In discussing their findings, the authors add, "The lower values are consistent with data from two specialist services, where 54–60% of patients assessed received a diagnosis of CFS.... We were surprised that some of the services made the diagnosis of CFS/ME in 100% of those assessed."
  4. Simon

    Simon

    Messages:
    1,337
    Likes:
    4,204
    Monmouth, UK
    Did the ICC response really say that? I suspect they are not alone. The only study I'm aware of that gives a UK prevalence for Oxford is the 1997 Wessely paper which found a 2.2% prevalence for Oxford and 2.6% for Fukuda i.e. effectively the same prevalence for both [see Table 2]. The study was flawed in many ways (so I don't believe either figure) but it certainly doesn't support a 10x higher prevalence for Oxford than Fukuda. They did quote a Fukuda figure of 0.5% excluding any comorbid psychological disorder, but that is of limited value as Fukuda allows comorbid disorders - so long as they are not the cause of the fatigue. I know of no other Oxford criteria prevalence estimates, so please do say if you know of one.
  5. In Vitro Infidelium

    In Vitro Infidelium Guest

    Messages:
    646
    Likes:
    280
    The prevalence and morbidity of chronic fatigue and chronic fatigue syndrome: a prospective primary care study.
    "The point prevalence of chronic fatigue was 11.3%, falling to 4.1% if comorbid psychological disorders were excluded. The point prevalence of chronic fatigue syndrome was 2.6%, falling to 0.5% if comorbid psychological disorders were excluded."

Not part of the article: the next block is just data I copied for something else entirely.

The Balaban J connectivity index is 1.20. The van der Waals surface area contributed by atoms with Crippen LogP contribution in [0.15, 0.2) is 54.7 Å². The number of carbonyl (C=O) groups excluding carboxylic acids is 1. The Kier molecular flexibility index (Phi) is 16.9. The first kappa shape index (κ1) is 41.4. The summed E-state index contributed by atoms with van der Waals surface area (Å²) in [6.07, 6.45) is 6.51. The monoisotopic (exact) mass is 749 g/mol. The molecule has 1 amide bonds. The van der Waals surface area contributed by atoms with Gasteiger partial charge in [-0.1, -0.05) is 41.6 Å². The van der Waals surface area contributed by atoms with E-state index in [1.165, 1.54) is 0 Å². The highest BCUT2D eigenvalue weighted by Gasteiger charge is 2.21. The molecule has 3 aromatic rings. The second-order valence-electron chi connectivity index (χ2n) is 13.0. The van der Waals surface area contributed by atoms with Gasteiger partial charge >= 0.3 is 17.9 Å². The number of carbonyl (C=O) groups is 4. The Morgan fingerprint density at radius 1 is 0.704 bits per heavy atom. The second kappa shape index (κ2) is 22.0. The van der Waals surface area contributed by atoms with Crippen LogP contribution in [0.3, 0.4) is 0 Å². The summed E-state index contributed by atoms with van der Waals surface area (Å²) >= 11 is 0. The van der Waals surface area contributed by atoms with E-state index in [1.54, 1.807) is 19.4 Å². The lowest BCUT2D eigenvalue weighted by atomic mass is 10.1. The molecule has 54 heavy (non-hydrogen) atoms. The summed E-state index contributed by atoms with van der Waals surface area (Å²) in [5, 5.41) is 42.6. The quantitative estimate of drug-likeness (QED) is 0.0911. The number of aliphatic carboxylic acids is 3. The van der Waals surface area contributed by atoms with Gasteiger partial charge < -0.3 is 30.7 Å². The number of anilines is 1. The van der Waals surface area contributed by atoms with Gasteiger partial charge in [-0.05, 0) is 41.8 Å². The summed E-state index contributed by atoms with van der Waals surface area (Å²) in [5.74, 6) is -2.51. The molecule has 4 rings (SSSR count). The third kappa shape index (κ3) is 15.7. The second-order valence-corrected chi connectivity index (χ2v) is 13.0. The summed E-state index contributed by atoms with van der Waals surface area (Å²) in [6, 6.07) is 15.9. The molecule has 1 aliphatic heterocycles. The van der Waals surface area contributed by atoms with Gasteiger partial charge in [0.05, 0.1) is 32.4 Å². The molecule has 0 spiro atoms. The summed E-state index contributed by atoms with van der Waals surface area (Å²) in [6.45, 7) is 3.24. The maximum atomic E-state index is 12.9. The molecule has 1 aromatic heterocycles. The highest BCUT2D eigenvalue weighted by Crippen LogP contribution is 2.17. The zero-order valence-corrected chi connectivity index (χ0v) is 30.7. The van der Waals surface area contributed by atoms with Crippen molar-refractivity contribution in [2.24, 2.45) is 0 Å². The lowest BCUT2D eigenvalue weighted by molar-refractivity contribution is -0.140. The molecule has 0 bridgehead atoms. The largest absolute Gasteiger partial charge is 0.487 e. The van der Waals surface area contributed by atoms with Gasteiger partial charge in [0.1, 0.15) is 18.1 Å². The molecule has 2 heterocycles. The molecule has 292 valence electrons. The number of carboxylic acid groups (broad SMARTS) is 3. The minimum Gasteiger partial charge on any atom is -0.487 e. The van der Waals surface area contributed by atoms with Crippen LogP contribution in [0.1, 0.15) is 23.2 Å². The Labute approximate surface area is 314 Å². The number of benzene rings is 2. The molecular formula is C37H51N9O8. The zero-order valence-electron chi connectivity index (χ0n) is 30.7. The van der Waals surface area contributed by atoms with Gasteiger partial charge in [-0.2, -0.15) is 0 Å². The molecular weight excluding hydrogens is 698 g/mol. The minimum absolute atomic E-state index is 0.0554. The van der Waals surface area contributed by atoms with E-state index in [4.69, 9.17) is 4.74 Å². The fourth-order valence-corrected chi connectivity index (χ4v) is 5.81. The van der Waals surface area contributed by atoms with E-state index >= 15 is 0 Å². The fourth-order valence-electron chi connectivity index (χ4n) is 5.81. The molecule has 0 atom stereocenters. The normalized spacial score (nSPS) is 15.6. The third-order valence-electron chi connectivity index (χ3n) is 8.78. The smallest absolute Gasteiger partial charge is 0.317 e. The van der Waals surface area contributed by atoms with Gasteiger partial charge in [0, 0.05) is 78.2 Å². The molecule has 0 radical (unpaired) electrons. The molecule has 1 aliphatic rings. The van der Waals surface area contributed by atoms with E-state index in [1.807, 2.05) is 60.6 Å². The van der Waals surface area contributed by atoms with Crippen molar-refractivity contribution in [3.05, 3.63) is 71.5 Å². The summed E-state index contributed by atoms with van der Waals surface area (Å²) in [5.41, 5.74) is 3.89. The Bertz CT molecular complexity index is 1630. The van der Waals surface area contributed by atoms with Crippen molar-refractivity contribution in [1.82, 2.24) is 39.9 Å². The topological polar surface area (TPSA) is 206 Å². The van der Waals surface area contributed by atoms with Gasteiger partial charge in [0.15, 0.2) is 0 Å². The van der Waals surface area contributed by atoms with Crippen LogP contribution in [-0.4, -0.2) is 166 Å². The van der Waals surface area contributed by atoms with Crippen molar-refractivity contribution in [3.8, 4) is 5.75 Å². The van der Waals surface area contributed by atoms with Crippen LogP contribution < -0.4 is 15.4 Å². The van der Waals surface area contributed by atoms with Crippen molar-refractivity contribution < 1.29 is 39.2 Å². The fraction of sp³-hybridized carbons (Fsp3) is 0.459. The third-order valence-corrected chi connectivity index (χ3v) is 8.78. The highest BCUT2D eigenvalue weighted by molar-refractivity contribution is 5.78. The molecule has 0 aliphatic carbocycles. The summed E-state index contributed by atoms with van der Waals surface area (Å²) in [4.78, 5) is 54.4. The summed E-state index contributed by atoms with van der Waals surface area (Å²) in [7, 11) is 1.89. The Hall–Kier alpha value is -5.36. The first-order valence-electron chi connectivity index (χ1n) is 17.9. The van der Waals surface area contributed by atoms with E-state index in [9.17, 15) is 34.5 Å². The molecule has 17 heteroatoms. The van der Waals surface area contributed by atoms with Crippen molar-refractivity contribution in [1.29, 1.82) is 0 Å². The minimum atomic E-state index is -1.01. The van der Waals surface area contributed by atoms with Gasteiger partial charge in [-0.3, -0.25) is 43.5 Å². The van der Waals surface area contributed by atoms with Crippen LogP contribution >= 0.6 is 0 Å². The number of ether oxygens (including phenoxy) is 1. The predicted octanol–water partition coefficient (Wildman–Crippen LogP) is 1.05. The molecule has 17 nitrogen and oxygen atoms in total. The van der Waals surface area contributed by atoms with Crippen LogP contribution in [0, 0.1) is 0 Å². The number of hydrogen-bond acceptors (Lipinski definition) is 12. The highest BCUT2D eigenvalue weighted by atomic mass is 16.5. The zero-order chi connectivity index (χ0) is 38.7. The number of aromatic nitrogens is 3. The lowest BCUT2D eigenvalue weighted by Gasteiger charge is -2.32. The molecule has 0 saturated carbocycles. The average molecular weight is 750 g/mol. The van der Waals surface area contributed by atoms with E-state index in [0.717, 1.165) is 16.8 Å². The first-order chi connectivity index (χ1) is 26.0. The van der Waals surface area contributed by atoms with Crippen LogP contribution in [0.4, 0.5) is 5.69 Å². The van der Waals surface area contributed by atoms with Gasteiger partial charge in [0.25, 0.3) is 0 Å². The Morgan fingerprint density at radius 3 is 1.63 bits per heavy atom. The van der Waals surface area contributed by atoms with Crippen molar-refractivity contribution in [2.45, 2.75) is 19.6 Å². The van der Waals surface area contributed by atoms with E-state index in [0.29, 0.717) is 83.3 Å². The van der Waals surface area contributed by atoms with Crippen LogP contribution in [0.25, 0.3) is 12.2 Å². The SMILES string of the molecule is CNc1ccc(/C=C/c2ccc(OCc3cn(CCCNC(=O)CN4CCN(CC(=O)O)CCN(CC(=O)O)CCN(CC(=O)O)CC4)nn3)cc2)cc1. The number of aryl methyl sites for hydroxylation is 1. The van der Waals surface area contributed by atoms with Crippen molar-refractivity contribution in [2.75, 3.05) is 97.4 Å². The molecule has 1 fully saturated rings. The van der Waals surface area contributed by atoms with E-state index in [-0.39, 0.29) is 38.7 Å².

Not that I'm quoting with approval - just pointing out that 2.6% was always an unmoderated figure - and 0.5% is notably high, however several criteria were employed, Oxford came in at 0.7% when moderated:

    "There is no consensus about case definitions for CFS. Our principal outcome measure was CFS as defined by the latest Centers for Disease Control and Prevention (CDC) criteria,20 but we also used three other criteria. These were the 1450 American Journal of Public Health -1 lA September 1997, Vol. 87, No. 9 Chronic Fatigue first criteria developed by the CDC in 1988,21 the Oxford criteria proposed by United Kingdom researchers,22 and the Australian criteria.2" see Table 2.

    Edit - acknowledge Simon - cross post got there first !

    IVI
  6. Ember

    Ember Senior Member

    Messages:
    1,728
    Likes:
    1,780
    Collins et al. reports, “In total, 12/152 PCTs in England, representing a population of 2.08 million adults, did not commission a specialist CFS/ME service in 2010.”

    Concerning CFS prevalence in the UK, here's another reference, this one taken from a Joint Royal Colleges' Report on CFS (1996): "The population point prevalence of CFS is 0.1 - 0.9%, using restrictive (US) criteria that exclude patients with psychiatric disorders, and 2.6% in primary care using the Oxford criteria.” This statement begins the summary of epidemiology.
    Here's a published comment by way of reply.
  7. Firestormm

    Firestormm Guest

    Messages:
    5,824
    Likes:
    5,974
    Cornwall England
    Yes. I believe IVI highlighted this previously on the thread (comment reproduced below). But in terms of UK prevalence, 'millions' with CFS/ME remains unrealistic even according to the (predominantly) Reeves criteria. However, I would return to my previous comment relating to evidence from the 'real world' outside of scientifically applied prevalence.

    There has been no effort (yet) to use the funding available to better study and analyse patient populations. Thanks for the additional references and comments Ember and everyone. I am going to need some time to go back through this thread I think. When I have more time. Right now the munchkins are crawling all over my bed :)

  8. Ember

    Ember Senior Member

    Messages:
    1,728
    Likes:
    1,780
    Mea culpa. I missed the first sentences that I've repeated and instead got caught up with the prevalence estimates. I've also missed any reference to millions of patients.

See more popular forum discussions.

Share This Page